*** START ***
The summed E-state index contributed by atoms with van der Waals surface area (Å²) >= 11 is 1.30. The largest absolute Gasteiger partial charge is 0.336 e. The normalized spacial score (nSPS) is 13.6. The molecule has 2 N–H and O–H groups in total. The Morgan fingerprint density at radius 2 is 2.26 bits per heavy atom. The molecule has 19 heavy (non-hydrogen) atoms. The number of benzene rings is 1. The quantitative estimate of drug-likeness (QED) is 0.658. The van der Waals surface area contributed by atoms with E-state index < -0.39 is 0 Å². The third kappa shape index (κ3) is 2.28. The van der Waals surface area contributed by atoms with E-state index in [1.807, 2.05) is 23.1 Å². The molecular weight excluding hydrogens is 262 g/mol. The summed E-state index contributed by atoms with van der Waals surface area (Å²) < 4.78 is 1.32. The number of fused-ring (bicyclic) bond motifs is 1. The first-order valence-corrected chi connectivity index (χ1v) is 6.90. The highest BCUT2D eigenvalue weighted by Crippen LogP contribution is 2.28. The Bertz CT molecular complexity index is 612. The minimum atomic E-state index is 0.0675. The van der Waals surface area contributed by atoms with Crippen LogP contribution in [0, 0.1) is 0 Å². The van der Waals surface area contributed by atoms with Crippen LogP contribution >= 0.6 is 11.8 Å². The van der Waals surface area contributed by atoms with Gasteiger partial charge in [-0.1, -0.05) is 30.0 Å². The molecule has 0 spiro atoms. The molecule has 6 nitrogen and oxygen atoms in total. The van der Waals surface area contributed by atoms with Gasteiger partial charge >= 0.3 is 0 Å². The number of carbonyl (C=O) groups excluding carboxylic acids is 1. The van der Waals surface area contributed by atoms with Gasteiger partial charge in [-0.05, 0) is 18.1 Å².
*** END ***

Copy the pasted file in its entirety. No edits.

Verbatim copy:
The summed E-state index contributed by atoms with van der Waals surface area (Å²) >= 11 is 1.30. The largest absolute Gasteiger partial charge is 0.336 e. The normalized spacial score (nSPS) is 13.6. The molecule has 2 N–H and O–H groups in total. The Morgan fingerprint density at radius 2 is 2.26 bits per heavy atom. The molecule has 19 heavy (non-hydrogen) atoms. The number of benzene rings is 1. The quantitative estimate of drug-likeness (QED) is 0.658. The van der Waals surface area contributed by atoms with E-state index < -0.39 is 0 Å². The third kappa shape index (κ3) is 2.28. The van der Waals surface area contributed by atoms with E-state index in [1.807, 2.05) is 23.1 Å². The molecular weight excluding hydrogens is 262 g/mol. The summed E-state index contributed by atoms with van der Waals surface area (Å²) < 4.78 is 1.32. The number of fused-ring (bicyclic) bond motifs is 1. The first-order valence-corrected chi connectivity index (χ1v) is 6.90. The highest BCUT2D eigenvalue weighted by Crippen LogP contribution is 2.28. The Bertz CT molecular complexity index is 612. The minimum atomic E-state index is 0.0675. The van der Waals surface area contributed by atoms with Crippen LogP contribution in [0, 0.1) is 0 Å². The van der Waals surface area contributed by atoms with Crippen LogP contribution >= 0.6 is 11.8 Å². The van der Waals surface area contributed by atoms with Gasteiger partial charge in [-0.1, -0.05) is 30.0 Å². The molecule has 0 spiro atoms. The molecule has 6 nitrogen and oxygen atoms in total. The van der Waals surface area contributed by atoms with Gasteiger partial charge >= 0.3 is 0 Å². The number of carbonyl (C=O) groups excluding carboxylic acids is 1. The van der Waals surface area contributed by atoms with Gasteiger partial charge in [-0.05, 0) is 18.1 Å².